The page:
I have just given blood, as I have done regularly ever since I reached the minimum age of 18 in 1979. This may be my last donation for a while, as I will soon be travelling to malarial Africa with my work, and (although I am very excited about the prospect of travel!) this saddens me a little.
I have a very vivid memory of the first time I gave blood. Dad, who had retired by then, took me along to the hall of Putney Leisure Centre, where nurses bustled around temporary folding beds. In my previous post I wrote about Dad’s retirement, but what I didn’t mention was how reluctant he was to retire. He resented being forced to stop work at 65, as he was still active and healthy and felt that he had many years’ useful service left in him. He duly threw himself into numerous other projects, constantly working on improving not only our house but those of friends and neighbours, rapidly becoming the neighbourhood’s go-to DIY expert and watch and clock repairer. As Mum was still working, he also took on more household duties, cooking one family meal a week (always the same: spaghetti, his only recipe). So, although he never had an idle moment, he really didn’t want to retire, and in some ways he felt rejected by society.
This feeling was clearly in evidence that day of my first blood donation. Dad had given blood for as long as there had been a British blood transfusion service, having signed up when it first started during the war. But when he turned 65 in 1978, this public duty, along with gainful employment, was denied him. As he waited with me for my first donation, he shook his head sadly and said, with surprising bitterness for someone so gentle: “They don’t even want my blood any more.”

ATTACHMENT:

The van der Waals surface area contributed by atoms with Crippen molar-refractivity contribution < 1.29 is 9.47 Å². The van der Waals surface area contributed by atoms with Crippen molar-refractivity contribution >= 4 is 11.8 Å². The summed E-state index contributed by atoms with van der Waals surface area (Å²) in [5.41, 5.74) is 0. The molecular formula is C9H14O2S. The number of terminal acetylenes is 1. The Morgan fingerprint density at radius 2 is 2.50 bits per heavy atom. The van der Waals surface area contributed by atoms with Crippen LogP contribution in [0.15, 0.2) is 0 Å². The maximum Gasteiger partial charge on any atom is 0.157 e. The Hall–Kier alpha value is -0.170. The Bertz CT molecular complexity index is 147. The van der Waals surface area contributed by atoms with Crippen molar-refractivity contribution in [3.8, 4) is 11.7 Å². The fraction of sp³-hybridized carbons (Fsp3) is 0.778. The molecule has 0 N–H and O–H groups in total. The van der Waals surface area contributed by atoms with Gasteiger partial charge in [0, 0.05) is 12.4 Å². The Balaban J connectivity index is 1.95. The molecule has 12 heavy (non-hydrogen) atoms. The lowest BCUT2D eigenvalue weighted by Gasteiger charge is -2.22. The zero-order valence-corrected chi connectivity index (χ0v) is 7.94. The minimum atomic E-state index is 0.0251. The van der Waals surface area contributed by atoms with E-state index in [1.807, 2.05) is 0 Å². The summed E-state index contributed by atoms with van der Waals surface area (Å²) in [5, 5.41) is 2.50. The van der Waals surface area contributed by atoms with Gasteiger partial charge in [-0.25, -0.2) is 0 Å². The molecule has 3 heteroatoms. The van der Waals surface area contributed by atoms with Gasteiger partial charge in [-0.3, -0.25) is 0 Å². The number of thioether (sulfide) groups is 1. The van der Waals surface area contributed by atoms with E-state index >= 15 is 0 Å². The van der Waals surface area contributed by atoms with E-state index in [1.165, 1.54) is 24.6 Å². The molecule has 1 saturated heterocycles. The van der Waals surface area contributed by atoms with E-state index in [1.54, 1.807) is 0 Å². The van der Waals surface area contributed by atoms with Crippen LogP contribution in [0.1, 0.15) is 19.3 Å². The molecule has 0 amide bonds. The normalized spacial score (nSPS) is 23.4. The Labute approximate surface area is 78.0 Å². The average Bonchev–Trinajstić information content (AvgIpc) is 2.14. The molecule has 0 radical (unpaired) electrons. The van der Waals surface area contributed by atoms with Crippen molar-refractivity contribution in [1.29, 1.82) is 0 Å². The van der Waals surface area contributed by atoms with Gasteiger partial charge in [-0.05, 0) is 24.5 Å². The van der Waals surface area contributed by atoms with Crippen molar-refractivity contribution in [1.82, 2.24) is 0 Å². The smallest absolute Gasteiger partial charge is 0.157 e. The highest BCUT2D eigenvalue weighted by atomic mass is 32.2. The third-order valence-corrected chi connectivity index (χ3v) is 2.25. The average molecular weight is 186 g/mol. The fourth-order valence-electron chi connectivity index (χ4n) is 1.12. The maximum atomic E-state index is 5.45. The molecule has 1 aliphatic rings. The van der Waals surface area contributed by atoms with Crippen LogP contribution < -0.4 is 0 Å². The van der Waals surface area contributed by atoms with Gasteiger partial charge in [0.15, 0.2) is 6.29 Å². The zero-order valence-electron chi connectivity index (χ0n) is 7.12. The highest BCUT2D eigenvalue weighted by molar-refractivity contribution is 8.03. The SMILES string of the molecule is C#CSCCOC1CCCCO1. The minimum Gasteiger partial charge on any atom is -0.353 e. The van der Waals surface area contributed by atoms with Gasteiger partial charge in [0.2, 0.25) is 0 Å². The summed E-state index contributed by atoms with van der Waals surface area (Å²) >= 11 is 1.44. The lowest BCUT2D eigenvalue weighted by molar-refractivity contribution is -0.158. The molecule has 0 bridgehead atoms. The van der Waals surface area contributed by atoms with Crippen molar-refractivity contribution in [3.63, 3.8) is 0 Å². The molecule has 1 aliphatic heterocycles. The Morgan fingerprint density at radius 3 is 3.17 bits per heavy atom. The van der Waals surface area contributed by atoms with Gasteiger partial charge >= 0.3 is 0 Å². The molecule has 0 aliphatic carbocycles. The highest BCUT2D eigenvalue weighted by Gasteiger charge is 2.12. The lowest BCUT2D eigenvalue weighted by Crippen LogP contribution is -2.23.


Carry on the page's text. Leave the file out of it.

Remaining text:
This memory came back to me vividly when I found Dad’s old blood donation cards in the archive. The red one is his original registration card with the Scottish National Blood Transfusion Association in Glasgow in 1944:
I took this along to show the nurses at my local Town Hall today and they loved it, especially the instructions about not having a heavy meal after giving blood, as they now recommend one!
There is also a 1969 card from the Medical Aid Committee for Vietnam, and a more modern blue card with records of his 1960s donations. The bronze and silver badges are mine, however: they didn’t start awarding these (for 10 and 25 donations) until too late for Dad’s many “armfuls” to be recognised in this way.
The cards themselves are interesting enough, but even more intriguing for me is what I found wrapped inside the oldest one: a lock of golden hair.
The last donation stamped in this card is dated 1947, so if the hair was placed there at the time, it pre-dates him meeting my Mum in 1951. So I wonder if this is a lock of his first fiance’s hair, the woman whom he followed from Glasgow to London but later decided not to marry after all. I know almost nothing about this woman – not even her name – but it’s nice to think that this golden curl has survived, by accident or design, as a final memento of his first love. I suppose I’ll never know the real story.
I have, however, had some interesting experiences of giving blood. I have the same blood group as my dad (A+), and after a few years of donating in London I was asked if I would like to contribute to the plasma donation programme at the blood transfusion centre in Tooting, south London. This involved a process called plasmapheresis: my arm would be attached to a machine which took 2 pints of my blood, separated the red and white cells by centrifugal force, and returned my red blood cells to me. I did this every month for a couple of years until I left London for university. On one occasion I noticed, as I sipped my cup of squash afterwards, that the male donors were being offered cans of beer. So I requested one too, and every month after that I would look forward to my free can of beer and packet of crisps in return for my pint of plasma. It seemed like a good deal to me at the time. My Dad, I am sure, would have been appalled!